Patent Reveals Apple's work on Quantized Depths for Projection Point Cloud Compression for AR/VR HMD & more
Today the US Patent & Trademark Office published a patent application from Apple that relates to Point Clouds using LiDAR systems. A 3-D display, a holographic display, or a head-mounted display may be manipulated in real-time or near real-time to show different portions of a virtual world represented by point clouds. Point Clouds could be used in connection with playing video games over the internet, with vehicle mapping systems and more.
As data acquisition and display technologies have become more advanced, the ability to capture point clouds comprising thousands or millions of points in 2-D or 3-D space, such as via LIDAR systems, has increased.
Also, the development of advanced display technologies, such as virtual reality or augmented reality systems, has increased potential uses for point clouds.
However, point cloud files are often very large and may be costly and time-consuming to store and transmit. For example, communication of point clouds over private or public networks, such as the Internet, may require considerable amounts of time and/or network resources, such that some uses of point cloud data, such as real-time uses, may be limited.
Also, storage requirements of point cloud files may consume a significant amount of storage capacity of devices storing the point cloud files, which may also limit potential applications for using point cloud data. This is what Apple's patent is to remedy.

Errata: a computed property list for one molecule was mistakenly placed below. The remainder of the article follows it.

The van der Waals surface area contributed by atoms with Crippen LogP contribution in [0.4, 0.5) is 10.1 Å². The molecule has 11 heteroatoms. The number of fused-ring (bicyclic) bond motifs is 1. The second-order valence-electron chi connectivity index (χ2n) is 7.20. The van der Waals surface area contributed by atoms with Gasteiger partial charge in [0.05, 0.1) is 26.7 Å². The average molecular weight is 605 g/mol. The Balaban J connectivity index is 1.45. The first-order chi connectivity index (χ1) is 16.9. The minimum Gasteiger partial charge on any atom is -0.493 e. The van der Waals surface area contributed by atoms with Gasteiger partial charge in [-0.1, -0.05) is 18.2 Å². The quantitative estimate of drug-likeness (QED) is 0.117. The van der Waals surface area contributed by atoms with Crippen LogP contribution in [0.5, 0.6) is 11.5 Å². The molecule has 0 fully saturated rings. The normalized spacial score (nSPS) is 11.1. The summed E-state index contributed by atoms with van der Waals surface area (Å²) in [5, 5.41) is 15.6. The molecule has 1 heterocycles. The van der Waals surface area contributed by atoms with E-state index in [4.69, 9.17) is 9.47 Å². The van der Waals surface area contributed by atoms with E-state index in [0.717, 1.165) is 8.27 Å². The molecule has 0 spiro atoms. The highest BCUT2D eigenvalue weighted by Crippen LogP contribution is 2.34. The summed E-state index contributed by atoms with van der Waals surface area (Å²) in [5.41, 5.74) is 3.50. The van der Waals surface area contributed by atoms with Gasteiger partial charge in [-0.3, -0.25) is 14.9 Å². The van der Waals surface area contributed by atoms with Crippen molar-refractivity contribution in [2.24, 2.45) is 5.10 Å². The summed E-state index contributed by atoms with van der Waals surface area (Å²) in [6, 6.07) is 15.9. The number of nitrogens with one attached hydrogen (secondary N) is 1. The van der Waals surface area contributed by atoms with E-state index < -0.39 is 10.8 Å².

Apple's patent covers an encoder that may be used to generate a compressed point cloud to reduce costs and time associated with storing and transmitting large point cloud files.
In some embodiments, a system may include an encoder that compresses attribute and/or spatial information of a point cloud file such that the point cloud file may be stored and transmitted more quickly than non-compressed point clouds and in a manner that the point cloud file may occupy less storage space than non-compressed point clouds.
In some embodiments, a system may include a decoder that receives one or more sets of point cloud data comprising compressed attribute information via a network from a remote server or other storage device that stores the one or more point-cloud files.
For example, a 3-D display, a holographic display, or a head-mounted display may be manipulated in real-time or near real-time to show different portions of a virtual world represented by point clouds.
In order to update the 3-D display, the holographic display, or the head-mounted display, a system associated with the decoder may request point cloud data from the remote server based on user manipulations of the displays, and the point cloud data may be transmitted from the remote server to the decoder and decoded by the decoder in real-time or near real-time. The displays may then be updated with updated point cloud data responsive to the user manipulations, such as updated point attributes.